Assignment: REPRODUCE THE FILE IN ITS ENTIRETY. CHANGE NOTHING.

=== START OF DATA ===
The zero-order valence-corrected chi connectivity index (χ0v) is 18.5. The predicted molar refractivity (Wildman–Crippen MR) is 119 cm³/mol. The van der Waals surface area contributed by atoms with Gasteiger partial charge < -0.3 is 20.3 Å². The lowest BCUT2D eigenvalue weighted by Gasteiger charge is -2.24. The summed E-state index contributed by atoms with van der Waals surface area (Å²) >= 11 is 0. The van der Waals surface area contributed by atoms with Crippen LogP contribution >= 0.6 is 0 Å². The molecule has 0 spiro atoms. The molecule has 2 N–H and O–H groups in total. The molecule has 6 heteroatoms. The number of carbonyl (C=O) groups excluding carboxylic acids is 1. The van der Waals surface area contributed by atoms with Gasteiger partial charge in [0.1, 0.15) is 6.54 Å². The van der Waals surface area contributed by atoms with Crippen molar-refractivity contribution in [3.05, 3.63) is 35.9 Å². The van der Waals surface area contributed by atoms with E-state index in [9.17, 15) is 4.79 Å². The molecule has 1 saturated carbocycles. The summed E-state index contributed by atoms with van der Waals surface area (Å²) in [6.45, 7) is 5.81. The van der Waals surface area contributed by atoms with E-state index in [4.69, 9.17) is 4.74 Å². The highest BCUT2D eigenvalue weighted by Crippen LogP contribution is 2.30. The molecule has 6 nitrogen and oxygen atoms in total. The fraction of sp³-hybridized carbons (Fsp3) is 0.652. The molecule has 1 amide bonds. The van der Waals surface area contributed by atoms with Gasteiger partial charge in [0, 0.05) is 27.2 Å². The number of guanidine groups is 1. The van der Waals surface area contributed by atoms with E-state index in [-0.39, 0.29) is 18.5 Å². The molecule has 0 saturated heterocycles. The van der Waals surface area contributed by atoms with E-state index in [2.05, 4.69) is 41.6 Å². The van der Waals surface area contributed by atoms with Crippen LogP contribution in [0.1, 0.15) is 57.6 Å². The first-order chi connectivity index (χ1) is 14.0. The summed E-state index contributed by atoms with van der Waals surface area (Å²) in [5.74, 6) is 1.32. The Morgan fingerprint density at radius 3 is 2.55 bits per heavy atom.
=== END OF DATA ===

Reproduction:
The zero-order valence-corrected chi connectivity index (χ0v) is 18.5. The predicted molar refractivity (Wildman–Crippen MR) is 119 cm³/mol. The van der Waals surface area contributed by atoms with Gasteiger partial charge < -0.3 is 20.3 Å². The lowest BCUT2D eigenvalue weighted by Gasteiger charge is -2.24. The summed E-state index contributed by atoms with van der Waals surface area (Å²) >= 11 is 0. The van der Waals surface area contributed by atoms with Crippen LogP contribution >= 0.6 is 0 Å². The molecule has 0 spiro atoms. The molecule has 2 N–H and O–H groups in total. The molecule has 6 heteroatoms. The number of carbonyl (C=O) groups excluding carboxylic acids is 1. The van der Waals surface area contributed by atoms with Gasteiger partial charge in [0.1, 0.15) is 6.54 Å². The van der Waals surface area contributed by atoms with Crippen molar-refractivity contribution in [3.05, 3.63) is 35.9 Å². The van der Waals surface area contributed by atoms with E-state index in [9.17, 15) is 4.79 Å². The molecule has 1 saturated carbocycles. The summed E-state index contributed by atoms with van der Waals surface area (Å²) in [6.45, 7) is 5.81. The van der Waals surface area contributed by atoms with E-state index in [4.69, 9.17) is 4.74 Å². The highest BCUT2D eigenvalue weighted by Crippen LogP contribution is 2.30. The molecule has 6 nitrogen and oxygen atoms in total. The fraction of sp³-hybridized carbons (Fsp3) is 0.652. The molecule has 1 amide bonds. The van der Waals surface area contributed by atoms with Gasteiger partial charge in [0, 0.05) is 27.2 Å². The number of guanidine groups is 1. The van der Waals surface area contributed by atoms with E-state index in [-0.39, 0.29) is 18.5 Å². The molecule has 0 saturated heterocycles. The van der Waals surface area contributed by atoms with E-state index in [2.05, 4.69) is 41.6 Å². The van der Waals surface area contributed by atoms with Crippen LogP contribution in [0.1, 0.15) is 57.6 Å². The first-order chi connectivity index (χ1) is 14.0. The summed E-state index contributed by atoms with van der Waals surface area (Å²) in [5.74, 6) is 1.32. The Morgan fingerprint density at radius 3 is 2.55 bits per heavy atom.